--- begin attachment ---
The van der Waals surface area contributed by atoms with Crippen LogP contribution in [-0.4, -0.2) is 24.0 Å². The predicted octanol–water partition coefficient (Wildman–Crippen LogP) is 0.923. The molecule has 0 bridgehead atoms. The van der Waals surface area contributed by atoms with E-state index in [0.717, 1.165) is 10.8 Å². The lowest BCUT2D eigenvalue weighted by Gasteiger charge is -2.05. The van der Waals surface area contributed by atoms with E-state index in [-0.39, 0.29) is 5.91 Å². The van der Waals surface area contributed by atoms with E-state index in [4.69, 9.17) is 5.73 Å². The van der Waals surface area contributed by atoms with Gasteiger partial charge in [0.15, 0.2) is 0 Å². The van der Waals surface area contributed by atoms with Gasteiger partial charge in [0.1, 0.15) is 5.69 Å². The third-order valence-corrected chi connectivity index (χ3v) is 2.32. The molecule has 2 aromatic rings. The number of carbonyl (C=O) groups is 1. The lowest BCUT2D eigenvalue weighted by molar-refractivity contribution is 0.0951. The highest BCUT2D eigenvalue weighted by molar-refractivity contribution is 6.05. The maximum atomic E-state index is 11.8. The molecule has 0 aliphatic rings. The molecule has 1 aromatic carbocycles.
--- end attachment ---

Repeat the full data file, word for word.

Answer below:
The van der Waals surface area contributed by atoms with Crippen LogP contribution in [-0.4, -0.2) is 24.0 Å². The predicted octanol–water partition coefficient (Wildman–Crippen LogP) is 0.923. The molecule has 0 bridgehead atoms. The van der Waals surface area contributed by atoms with E-state index in [0.717, 1.165) is 10.8 Å². The lowest BCUT2D eigenvalue weighted by Gasteiger charge is -2.05. The van der Waals surface area contributed by atoms with E-state index in [-0.39, 0.29) is 5.91 Å². The van der Waals surface area contributed by atoms with E-state index in [4.69, 9.17) is 5.73 Å². The van der Waals surface area contributed by atoms with Gasteiger partial charge in [0.15, 0.2) is 0 Å². The van der Waals surface area contributed by atoms with Gasteiger partial charge in [0.1, 0.15) is 5.69 Å². The third-order valence-corrected chi connectivity index (χ3v) is 2.32. The molecule has 2 aromatic rings. The number of carbonyl (C=O) groups is 1. The lowest BCUT2D eigenvalue weighted by molar-refractivity contribution is 0.0951. The highest BCUT2D eigenvalue weighted by molar-refractivity contribution is 6.05. The maximum atomic E-state index is 11.8. The molecule has 0 aliphatic rings. The molecule has 1 aromatic carbocycles.